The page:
Droughts can also stir destructive sand and dust storms that can move billions of tons of sand across continents. Deserts are expanding, reducing land for growing food. Many people now face the threat of not having enough water on a regular basis.

Flooding/Extreme Rainfall

Floods are already the most common and among the most deadly disasters in the United States. As global warming continues to exacerbate sea level rise and extreme weather, flood-prone areas around the country are expected to grow by nearly half in just this century. 

Many low-lying regions along the coasts of Latin America, Africa, and Southeast Asia may face a severe threat of permanent inundation, part of an alarming trend with the potential to trigger a reversal in human development in coastal communities worldwide. 

  • By 2050, projections show hundreds of highly populated coastal cities will be exposed to increased flood risk, including land home to roughly 5 percent of the population of coastal cities including Santos, Brazil, Cotonou, Benin, and Kolkata, India
  • The impacts on coastal regions, which are often sites for major social and economic hubs, could potentially trigger reversals in human development worldwide.
  • 14 million more people worldwide now live in coastal communities with a 1-in-20 annual chance of flooding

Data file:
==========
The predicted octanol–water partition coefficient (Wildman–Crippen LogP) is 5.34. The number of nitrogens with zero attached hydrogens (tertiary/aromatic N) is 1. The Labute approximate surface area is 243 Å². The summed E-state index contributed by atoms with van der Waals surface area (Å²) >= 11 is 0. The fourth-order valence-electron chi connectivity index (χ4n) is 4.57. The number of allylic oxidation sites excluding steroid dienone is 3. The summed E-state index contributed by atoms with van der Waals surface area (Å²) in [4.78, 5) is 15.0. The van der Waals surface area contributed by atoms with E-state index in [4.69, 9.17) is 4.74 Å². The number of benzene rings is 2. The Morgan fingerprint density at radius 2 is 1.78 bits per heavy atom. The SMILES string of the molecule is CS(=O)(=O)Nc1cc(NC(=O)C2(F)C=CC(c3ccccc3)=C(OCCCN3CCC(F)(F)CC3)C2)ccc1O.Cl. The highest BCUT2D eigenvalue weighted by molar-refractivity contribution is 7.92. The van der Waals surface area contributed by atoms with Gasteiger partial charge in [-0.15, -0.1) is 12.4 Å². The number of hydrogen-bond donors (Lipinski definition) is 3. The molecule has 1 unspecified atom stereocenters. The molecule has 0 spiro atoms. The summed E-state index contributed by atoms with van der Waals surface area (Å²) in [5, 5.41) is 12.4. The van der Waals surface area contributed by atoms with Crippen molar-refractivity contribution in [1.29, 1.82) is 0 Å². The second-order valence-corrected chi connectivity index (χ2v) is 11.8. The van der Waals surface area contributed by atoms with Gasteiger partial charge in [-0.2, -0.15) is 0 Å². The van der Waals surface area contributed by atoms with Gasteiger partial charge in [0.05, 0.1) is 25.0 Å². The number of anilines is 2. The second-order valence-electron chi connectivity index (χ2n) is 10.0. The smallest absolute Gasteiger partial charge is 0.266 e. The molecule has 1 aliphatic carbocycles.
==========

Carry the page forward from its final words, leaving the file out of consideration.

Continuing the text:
• Continuing our current course of global greenhouse gas emissions (SSP2-4.5) is projected by the end of the century to expand this 1-in-20 floodplain to areas today populated by nearly 73 million people

Types of Flooding
River Flooding

This occurs when a river or stream overflows its natural banks and inundates normally dry land. ost common in early spring, river flooding can result from heavy rainfall, rapidly melting snow, or ice jams. 

Coastal Flooding

This occurs when winds from a coastal storm, such as a hurricane or nor’easter, push a storm surge (essentially, a wall of water) from the ocean onto land. There are also increasing numbers of shallow, nondeadly floods caused by higher sea levels. These high tide floods (also known as “nuisance” or “sunny day” floods) occur when the sea washes up and over roads and into storm drains as the daily tides roll in. 

Flash Flooding

These quick-rising floods are most often caused by heavy rains over a short period—usually six hours or less. Flash floods can happen anywhere, and low-lying areas with poor drainage are particularly vulnerable. 

Urban Flooding

The term urban flooding refers specifically to flooding that occurs when rainfall—not an overflowing body of water—overwhelms the stormwater drainage capacity of a densely populated area.


Although wildfires are a natural occurrence within some forest ecosystems, fire seasons are becoming more extreme and widespread, even in tropical rainforests where fires are atypical and particularly damaging. Hotter, drier weather caused by climate change and poor land management create conditions favorable for more frequent, larger and higher-intensity wildfires.

From 2001 to 2022, there was a total of 126 Mha tree cover lost from fires globally and 333 Mha from all other drivers of loss. The year with the most tree cover loss due to fires during this period was 2016 with 9.63 Mha lost to fires — 32% of all tree cover loss for that year.

From 2001 to 2022Russia had the highest rate of tree cover loss due to fires with an average of 2.54 Mha lost per year.